Using electrical device wattage to estimate consumption

Even if you have bills to work from, it’s a good exercise to work the numbers out from the other end, by adding up all the demands you anticipate. The exercise is a bit tedious, but it isn’t difficult. 

First, determine the typical daily electricity consumption, in kilowatt-hours, of the devices you plan to use.

Start with the basics. If your water comes from a well via an electric pump, you’ll need to power it, of course. Refrigerating and freezing food are must-have technologies for most of us, too. Add lighting and basic charging capabilities and you’re looking at the essentials of what you need for long-term comfort and security. Total all these needs and you get the magic number for basic power from whatever source you’re looking at, whether it’s wind, solar or both. But what about computers, televisions, stereos, cooking appliances, and even your electric toothbrush? Fans or AC? You can include these too, but just remember that the more you add the bigger and more expensive your off-grid system will be. 

The easiest way to estimate what various electrical items consume is by searching online. Google “energy consumption of household appliances,” for example, for lists of typical figures. These numbers may vary a bit from your own experience, but they’ll be close enough for these calculations. Here are some numbers you’ll find for the basics:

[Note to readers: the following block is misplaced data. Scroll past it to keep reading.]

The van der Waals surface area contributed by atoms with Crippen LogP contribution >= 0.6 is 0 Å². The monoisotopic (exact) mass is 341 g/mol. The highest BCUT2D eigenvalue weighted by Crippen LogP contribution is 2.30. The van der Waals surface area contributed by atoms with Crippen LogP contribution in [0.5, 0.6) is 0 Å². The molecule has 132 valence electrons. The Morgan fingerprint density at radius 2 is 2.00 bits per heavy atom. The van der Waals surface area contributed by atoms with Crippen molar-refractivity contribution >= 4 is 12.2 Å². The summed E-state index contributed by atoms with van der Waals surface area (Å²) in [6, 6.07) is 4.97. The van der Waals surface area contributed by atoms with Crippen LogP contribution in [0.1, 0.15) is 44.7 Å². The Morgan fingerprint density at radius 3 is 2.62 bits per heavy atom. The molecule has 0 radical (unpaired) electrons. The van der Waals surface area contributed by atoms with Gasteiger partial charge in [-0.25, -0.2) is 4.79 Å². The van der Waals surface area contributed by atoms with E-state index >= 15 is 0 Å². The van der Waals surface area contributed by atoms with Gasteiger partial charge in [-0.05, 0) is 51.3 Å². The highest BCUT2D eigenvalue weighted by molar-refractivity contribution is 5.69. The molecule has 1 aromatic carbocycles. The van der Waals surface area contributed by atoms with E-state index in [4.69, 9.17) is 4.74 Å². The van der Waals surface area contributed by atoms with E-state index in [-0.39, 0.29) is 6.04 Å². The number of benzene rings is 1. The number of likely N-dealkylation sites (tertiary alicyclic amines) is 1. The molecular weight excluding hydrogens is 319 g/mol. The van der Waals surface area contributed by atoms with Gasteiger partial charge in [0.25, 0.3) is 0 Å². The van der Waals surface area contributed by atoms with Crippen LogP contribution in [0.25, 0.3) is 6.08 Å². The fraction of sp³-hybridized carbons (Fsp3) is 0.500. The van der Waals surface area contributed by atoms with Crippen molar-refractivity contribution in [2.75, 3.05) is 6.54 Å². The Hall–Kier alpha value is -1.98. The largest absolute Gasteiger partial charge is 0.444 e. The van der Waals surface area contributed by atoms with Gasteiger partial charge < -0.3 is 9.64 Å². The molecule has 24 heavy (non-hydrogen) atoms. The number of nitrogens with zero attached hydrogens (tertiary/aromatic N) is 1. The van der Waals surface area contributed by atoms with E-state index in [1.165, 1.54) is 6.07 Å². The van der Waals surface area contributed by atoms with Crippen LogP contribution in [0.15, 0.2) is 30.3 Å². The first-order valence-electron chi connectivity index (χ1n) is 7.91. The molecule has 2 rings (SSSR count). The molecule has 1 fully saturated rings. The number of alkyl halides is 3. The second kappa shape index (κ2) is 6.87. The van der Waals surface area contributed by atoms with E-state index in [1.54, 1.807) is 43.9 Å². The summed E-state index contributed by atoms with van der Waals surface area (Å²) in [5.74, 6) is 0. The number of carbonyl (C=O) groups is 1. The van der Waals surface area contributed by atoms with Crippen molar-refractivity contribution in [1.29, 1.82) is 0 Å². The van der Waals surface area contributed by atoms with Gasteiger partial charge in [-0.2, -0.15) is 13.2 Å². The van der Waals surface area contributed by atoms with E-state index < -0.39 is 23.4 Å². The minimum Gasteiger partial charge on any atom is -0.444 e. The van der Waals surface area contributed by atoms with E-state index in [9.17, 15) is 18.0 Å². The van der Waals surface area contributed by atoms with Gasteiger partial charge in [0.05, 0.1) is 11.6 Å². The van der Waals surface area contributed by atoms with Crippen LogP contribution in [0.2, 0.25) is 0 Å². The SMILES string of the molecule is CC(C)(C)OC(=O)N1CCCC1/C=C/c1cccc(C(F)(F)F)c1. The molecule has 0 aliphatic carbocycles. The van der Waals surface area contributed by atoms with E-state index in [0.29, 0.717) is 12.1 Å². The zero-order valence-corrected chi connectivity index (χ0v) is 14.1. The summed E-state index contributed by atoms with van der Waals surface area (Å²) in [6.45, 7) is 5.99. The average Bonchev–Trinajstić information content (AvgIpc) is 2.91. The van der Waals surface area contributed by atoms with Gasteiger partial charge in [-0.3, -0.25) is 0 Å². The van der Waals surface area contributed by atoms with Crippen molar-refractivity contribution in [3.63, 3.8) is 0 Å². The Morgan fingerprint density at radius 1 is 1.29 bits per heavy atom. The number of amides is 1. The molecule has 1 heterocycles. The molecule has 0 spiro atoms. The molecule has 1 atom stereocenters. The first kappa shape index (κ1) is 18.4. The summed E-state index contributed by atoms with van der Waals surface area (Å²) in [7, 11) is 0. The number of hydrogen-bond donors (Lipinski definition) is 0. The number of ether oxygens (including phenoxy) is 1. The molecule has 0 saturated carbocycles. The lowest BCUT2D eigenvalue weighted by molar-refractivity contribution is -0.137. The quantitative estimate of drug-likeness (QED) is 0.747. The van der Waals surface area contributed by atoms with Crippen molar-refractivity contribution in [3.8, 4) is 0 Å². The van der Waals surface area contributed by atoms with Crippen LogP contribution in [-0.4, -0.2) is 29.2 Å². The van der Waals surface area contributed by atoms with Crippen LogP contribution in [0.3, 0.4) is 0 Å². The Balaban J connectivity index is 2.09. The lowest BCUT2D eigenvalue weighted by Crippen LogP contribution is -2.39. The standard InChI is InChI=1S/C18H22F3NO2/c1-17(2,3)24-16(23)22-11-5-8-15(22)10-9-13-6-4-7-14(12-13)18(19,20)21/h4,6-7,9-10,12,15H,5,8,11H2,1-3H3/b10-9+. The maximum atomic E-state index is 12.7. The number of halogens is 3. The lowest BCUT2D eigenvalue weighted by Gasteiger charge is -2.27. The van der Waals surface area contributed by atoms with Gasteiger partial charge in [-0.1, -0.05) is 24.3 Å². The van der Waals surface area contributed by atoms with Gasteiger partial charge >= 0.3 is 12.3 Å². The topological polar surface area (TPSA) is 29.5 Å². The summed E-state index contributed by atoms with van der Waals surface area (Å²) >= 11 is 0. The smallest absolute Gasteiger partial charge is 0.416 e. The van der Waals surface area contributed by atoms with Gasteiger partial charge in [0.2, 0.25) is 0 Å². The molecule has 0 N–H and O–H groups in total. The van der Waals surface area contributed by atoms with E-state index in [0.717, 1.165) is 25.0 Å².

• Lighting: 0.5 kWh per day
  • Computer: 0.75 kWh per day
  • Water pump: 1 kWh per day
  • Chest freezer: 1 kWh per day
  • Cordless tool charging: 1.5 kWh per day
  • Fridge: 3 kWh per day

Once you’ve added up these numbers, round them up to be safe.

Total electricity usage from this basic list works out to 7.75 kWh per day, but round it up to 10 kWh per day for calculation purposes. That’s 300 kWh of electricity per month. And while this covers the bare essentials, it’s really not much compared to what most people consume while connected to the grid, and this brings us to an important point.

A word (again!) about conservation

As I've mentioned before, the first step to creating an off-grid system is economizing on items that currently uses a lot of electricity, especially when those items also use a large surge of power on startup. This is because off-grid energy systems aren't cheap, so you want to make them as small as possible while still meeting your needs.